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Innovation in second language phonology

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Abstract

The paper investigates a number of phonological features in Hong Kong English which appear to be &#8216;innovative&#8217; in the sense that they are attributable to neither the learner&#8217;s first language (Cantonese) nor the target language (English), nor to current second-language acquisition theories. These include: (1) Reduction of diphthongs to monophthongs when followed by stop consonants (as in <i>take</i>, <i>joke</i> and <i>town</i>); (2) raising of [ai] in certain environments (as in <i>mice</i> and <i>tight</i>); (3) &#8216;splitting&#8217; of one phonemic distinction (/v/) into two (/f/ and /w/, as in <i>even</i> [f] and <i>advice</i> [w]); (4) [l]~[n] alternation in syllable-initial position; (5) elision of the labial glide [w] in consonant clusters before rounded vowels (as in <i>quote</i> and <i>quarter</i>).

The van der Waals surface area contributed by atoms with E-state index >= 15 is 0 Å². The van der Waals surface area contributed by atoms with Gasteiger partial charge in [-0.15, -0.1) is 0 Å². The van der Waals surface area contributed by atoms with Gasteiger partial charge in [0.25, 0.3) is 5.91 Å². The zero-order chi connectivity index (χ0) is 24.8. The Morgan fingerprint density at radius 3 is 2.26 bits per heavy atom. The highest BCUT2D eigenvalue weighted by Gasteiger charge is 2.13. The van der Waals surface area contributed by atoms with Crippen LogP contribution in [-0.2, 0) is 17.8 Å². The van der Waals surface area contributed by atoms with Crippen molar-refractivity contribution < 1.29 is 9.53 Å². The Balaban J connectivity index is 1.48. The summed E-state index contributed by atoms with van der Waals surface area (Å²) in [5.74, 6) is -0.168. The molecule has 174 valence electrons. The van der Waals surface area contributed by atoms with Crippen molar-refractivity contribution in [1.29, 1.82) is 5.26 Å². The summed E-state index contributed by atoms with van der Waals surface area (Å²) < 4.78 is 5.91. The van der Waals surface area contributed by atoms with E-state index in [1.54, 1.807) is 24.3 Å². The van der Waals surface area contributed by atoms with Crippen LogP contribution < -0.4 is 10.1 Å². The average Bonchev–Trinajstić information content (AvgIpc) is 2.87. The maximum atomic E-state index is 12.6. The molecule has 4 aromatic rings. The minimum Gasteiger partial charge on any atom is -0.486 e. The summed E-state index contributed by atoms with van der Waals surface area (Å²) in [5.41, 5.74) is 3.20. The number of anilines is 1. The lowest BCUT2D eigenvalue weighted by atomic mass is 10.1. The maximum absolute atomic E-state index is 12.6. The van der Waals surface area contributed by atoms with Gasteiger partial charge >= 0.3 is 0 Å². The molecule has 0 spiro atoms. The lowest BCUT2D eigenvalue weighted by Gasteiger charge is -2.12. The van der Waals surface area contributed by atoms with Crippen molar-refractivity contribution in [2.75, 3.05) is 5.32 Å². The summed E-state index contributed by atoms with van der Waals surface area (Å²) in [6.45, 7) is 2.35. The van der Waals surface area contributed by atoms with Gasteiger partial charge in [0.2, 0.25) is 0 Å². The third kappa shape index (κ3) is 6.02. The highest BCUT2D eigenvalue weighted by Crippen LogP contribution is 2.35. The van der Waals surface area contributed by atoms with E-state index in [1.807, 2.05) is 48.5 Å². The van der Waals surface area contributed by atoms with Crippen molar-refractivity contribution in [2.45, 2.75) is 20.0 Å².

References

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